Volunteer who was helped now gives back at pantry and produce distribution.

Volunteers accompany clients as they file through the Westgate Shelterhouse for a food pantry and produce distribution on July 11. After checking in and “shopping” for shelf-stable foods, clients head over to the produce table to pick out corn, apples, watermelon and bread.

The final stop leads them to Norm Nelson, the volunteer in charge of distributing meat. “Family of three?” he asks a client. “That means you'll get around 4 pounds of meat. If you go a little over, it's gonna be all right.”

Nelson has been volunteering with Mid-Ohio Foodbank since he suffered a stroke in 2011. A former Big Ten Conference football referee who had never smoked or gotten drunk in his life and kept his weight under control, Nelson never anticipated that he would be one to suffer a stroke and be put in a position of needing assistance.   

“My Social Security disability [benefits] had not kicked in,” he says. “Someone told me about the food pantry, so I went in there and they allowed me to do, what they call, a full shop.”

Most clients visiting the food pantry Wednesday were doing a full shop, receiving dried and canned goods, hygiene products and more. But after receiving this assistance back in 2011, Nelson says, “If you give me something, I'm not going to take it for free. I'm going to give it back.”

From that day on, Nelson started restocking shelves at the Mid-Ohio Foodbank pantry. When his two foster sons would finish school, he would bring them in and teach them how to restock the shelves.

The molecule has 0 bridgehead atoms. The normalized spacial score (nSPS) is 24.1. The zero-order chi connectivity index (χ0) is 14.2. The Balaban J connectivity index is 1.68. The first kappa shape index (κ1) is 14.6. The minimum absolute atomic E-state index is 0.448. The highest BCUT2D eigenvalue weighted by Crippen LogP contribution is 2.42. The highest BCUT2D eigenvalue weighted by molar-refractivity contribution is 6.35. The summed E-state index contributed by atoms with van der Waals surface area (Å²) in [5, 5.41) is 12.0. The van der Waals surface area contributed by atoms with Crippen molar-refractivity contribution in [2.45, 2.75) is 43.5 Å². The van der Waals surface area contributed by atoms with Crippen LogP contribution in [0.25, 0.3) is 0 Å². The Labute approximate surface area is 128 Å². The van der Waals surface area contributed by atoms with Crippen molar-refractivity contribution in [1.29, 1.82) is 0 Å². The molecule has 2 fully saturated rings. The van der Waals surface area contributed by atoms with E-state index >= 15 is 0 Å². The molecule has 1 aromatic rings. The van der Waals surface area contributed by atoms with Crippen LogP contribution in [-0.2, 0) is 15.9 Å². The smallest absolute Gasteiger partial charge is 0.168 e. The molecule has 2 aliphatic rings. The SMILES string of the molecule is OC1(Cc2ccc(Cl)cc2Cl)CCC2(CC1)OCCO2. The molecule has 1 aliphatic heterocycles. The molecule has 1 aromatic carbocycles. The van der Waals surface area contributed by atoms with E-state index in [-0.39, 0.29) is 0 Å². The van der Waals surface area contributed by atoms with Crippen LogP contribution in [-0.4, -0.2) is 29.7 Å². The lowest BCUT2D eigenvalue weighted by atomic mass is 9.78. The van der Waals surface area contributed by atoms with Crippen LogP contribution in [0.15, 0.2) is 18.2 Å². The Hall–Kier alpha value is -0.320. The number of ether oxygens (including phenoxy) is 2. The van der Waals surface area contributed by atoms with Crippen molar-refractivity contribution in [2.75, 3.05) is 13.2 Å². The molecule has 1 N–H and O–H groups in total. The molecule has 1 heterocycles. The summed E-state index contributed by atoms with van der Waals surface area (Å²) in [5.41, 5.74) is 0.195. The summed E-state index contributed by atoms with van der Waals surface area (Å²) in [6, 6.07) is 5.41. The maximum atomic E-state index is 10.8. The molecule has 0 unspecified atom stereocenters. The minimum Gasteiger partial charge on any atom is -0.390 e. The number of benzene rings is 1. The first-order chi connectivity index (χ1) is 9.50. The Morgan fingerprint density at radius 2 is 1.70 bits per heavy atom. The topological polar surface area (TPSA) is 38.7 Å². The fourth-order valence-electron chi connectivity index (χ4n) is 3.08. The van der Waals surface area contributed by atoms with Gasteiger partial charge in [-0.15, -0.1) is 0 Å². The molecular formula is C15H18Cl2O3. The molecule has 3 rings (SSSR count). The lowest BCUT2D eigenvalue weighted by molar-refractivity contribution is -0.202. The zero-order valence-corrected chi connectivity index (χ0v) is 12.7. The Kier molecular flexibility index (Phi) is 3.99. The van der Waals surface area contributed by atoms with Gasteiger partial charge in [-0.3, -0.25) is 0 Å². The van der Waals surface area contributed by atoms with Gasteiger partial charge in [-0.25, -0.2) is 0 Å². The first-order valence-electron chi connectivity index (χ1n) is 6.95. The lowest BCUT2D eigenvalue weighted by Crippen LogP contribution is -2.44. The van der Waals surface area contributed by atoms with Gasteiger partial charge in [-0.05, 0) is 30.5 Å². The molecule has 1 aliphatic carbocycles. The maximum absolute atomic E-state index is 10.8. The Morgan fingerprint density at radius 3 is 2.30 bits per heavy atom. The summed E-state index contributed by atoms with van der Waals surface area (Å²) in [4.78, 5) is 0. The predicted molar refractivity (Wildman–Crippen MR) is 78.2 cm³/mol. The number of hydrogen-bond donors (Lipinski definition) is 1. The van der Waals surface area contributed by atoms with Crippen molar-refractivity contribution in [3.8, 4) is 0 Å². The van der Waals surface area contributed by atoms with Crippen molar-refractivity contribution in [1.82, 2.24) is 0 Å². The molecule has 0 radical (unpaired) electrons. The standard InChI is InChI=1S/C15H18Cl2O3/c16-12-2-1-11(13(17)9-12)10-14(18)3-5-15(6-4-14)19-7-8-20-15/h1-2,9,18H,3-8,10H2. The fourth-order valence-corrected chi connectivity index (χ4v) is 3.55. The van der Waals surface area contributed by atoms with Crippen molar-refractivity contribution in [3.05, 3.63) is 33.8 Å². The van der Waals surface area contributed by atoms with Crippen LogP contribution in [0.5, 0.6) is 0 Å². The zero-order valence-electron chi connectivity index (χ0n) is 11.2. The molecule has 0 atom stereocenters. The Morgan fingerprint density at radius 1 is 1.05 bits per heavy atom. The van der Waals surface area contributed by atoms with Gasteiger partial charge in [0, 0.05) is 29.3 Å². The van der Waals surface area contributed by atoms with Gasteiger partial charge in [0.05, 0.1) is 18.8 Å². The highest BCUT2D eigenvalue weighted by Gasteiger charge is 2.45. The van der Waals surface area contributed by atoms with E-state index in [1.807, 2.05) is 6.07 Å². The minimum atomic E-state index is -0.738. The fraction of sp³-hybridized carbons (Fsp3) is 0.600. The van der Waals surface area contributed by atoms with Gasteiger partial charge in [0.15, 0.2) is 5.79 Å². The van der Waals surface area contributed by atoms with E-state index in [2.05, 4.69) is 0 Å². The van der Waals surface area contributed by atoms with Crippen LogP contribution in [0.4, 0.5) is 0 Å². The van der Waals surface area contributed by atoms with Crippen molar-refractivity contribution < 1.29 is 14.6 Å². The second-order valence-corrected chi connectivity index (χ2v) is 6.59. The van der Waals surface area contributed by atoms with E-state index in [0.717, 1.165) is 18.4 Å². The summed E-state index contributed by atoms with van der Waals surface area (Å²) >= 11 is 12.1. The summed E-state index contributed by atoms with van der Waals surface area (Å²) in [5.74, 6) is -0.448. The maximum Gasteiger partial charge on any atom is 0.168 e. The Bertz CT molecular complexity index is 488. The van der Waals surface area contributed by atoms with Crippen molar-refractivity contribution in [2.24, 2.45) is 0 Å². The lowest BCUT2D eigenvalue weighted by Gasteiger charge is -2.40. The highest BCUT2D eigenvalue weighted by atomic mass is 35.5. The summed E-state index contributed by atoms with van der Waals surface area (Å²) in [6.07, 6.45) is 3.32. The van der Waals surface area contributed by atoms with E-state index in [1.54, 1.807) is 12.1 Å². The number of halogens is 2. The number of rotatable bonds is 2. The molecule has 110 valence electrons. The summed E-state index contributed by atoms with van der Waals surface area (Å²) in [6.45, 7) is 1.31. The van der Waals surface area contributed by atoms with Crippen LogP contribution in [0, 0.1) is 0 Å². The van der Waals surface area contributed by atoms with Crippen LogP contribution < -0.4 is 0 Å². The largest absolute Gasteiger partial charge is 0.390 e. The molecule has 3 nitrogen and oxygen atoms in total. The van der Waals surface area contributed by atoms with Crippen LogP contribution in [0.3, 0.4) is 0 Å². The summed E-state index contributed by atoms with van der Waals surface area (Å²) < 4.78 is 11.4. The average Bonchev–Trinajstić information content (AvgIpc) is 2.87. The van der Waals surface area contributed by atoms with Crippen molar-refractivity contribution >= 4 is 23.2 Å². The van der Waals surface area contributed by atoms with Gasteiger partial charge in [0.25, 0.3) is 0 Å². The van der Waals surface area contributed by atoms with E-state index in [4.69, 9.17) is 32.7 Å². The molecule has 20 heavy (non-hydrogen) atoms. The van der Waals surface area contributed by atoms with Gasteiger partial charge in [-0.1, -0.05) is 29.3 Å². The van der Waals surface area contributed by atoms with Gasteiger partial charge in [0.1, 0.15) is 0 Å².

Mid-Ohio Foodbank works with more than 650 partner agencies to operate over 670 food supply programs. Lutheran Social Services is the partner agency for the Westgate Shelterhouse distribution, which is entirely run by LSS and receives some of its food from Mid-Ohio Foodbank. When LSS started up the Westgate mobile pantry, they asked Nelson, also an LSS volunteer, to help out.  

Jennifer Hamilton, director of communications for LSS, says working with Mid-Ohio Foodbank allows both entities to effectively contribute to the overall mission of fighting hunger. “They get [the food] and then get it to us,” she says. “We utilize our resources and our volunteer connections and our other community connections with churches, and then we're able to get it out into the community, to people who are in need of it.”

Since a Mid-Ohio Foodbank study from 2011 to 2014 revealed the necessity of healthy food for overall wellness, food pantry distributions like the one at Westgate Shelterhouse have emphasized distributing fresh produce at these sites. Some sites throughout Central Ohio serve strictly as produce distributions.

“You pick what you like,” Nelson says to a woman sorting through the meat selection of the day. She debates between two different packages of pork, to which Nelson encourages her, “Take ’em both.” After choosing a final package, Nelson concludes the transaction, saying, “And that’ll be it.” With that, he sends the woman on her way to the car with a cart full of canned food, produce and more than four pounds of meat.

“It's crucial, especially [for] families with children or seniors or people who might have chronic health conditions. They need access to nutritious food like produce that they may not be able to afford [or have ready access to otherwise],” says Jill Jess, media relations manager for Mid-Ohio Foodbank.

In order to be eligible to receive food from a pantry or produce distribution, families must be below 200 percent of the poverty level for their family size. The poverty line for a family of four is $25,100 annually, so any family making $50,200 or less per year is eligible for pantry and produce distribution. People wanting to volunteer can go to midohiofoodbank.org or lssnetworkofhope.org to get more information.

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